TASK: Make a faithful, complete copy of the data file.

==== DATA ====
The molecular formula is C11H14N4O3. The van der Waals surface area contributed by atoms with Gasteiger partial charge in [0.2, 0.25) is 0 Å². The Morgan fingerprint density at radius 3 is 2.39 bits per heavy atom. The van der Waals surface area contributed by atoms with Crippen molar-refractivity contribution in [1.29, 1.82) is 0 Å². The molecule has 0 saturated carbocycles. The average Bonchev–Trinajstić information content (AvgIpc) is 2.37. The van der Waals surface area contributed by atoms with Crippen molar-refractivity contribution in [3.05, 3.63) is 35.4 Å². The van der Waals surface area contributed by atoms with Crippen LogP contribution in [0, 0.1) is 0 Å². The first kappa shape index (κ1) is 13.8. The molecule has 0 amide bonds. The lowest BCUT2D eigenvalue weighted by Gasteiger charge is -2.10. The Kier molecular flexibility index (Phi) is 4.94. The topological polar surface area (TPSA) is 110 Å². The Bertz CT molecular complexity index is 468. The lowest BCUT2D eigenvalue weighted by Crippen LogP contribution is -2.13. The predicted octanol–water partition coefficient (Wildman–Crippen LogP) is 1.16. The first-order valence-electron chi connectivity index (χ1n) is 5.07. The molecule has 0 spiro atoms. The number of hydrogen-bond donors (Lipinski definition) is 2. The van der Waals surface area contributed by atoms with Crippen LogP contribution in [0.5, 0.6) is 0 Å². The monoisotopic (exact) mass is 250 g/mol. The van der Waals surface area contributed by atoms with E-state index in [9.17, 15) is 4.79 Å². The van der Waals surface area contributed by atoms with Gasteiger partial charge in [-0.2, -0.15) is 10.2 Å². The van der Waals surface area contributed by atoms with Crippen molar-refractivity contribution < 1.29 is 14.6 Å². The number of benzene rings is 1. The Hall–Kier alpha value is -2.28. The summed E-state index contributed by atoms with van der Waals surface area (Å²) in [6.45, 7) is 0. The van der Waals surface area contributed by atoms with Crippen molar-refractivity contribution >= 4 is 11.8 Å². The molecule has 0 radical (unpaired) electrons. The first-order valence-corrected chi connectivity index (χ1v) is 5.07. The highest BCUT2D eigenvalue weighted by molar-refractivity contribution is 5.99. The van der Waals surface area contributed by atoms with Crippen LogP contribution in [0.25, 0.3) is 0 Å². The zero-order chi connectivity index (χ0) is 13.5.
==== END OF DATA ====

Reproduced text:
The molecular formula is C11H14N4O3. The van der Waals surface area contributed by atoms with Gasteiger partial charge in [0.2, 0.25) is 0 Å². The Morgan fingerprint density at radius 3 is 2.39 bits per heavy atom. The van der Waals surface area contributed by atoms with Crippen molar-refractivity contribution in [1.29, 1.82) is 0 Å². The molecule has 0 saturated carbocycles. The average Bonchev–Trinajstić information content (AvgIpc) is 2.37. The van der Waals surface area contributed by atoms with Crippen molar-refractivity contribution in [3.05, 3.63) is 35.4 Å². The van der Waals surface area contributed by atoms with Crippen LogP contribution in [0, 0.1) is 0 Å². The first kappa shape index (κ1) is 13.8. The molecule has 0 amide bonds. The lowest BCUT2D eigenvalue weighted by Gasteiger charge is -2.10. The Kier molecular flexibility index (Phi) is 4.94. The topological polar surface area (TPSA) is 110 Å². The Bertz CT molecular complexity index is 468. The lowest BCUT2D eigenvalue weighted by Crippen LogP contribution is -2.13. The predicted octanol–water partition coefficient (Wildman–Crippen LogP) is 1.16. The first-order valence-electron chi connectivity index (χ1n) is 5.07. The molecule has 0 spiro atoms. The number of hydrogen-bond donors (Lipinski definition) is 2. The van der Waals surface area contributed by atoms with Crippen LogP contribution in [0.5, 0.6) is 0 Å². The monoisotopic (exact) mass is 250 g/mol. The van der Waals surface area contributed by atoms with E-state index in [9.17, 15) is 4.79 Å². The van der Waals surface area contributed by atoms with Gasteiger partial charge in [-0.2, -0.15) is 10.2 Å². The van der Waals surface area contributed by atoms with Crippen molar-refractivity contribution < 1.29 is 14.6 Å². The number of benzene rings is 1. The Hall–Kier alpha value is -2.28. The summed E-state index contributed by atoms with van der Waals surface area (Å²) in [6.45, 7) is 0. The van der Waals surface area contributed by atoms with Crippen molar-refractivity contribution >= 4 is 11.8 Å². The molecule has 0 radical (unpaired) electrons. The first-order valence-corrected chi connectivity index (χ1v) is 5.07. The highest BCUT2D eigenvalue weighted by molar-refractivity contribution is 5.99. The van der Waals surface area contributed by atoms with Crippen LogP contribution in [0.25, 0.3) is 0 Å². The zero-order chi connectivity index (χ0) is 13.5.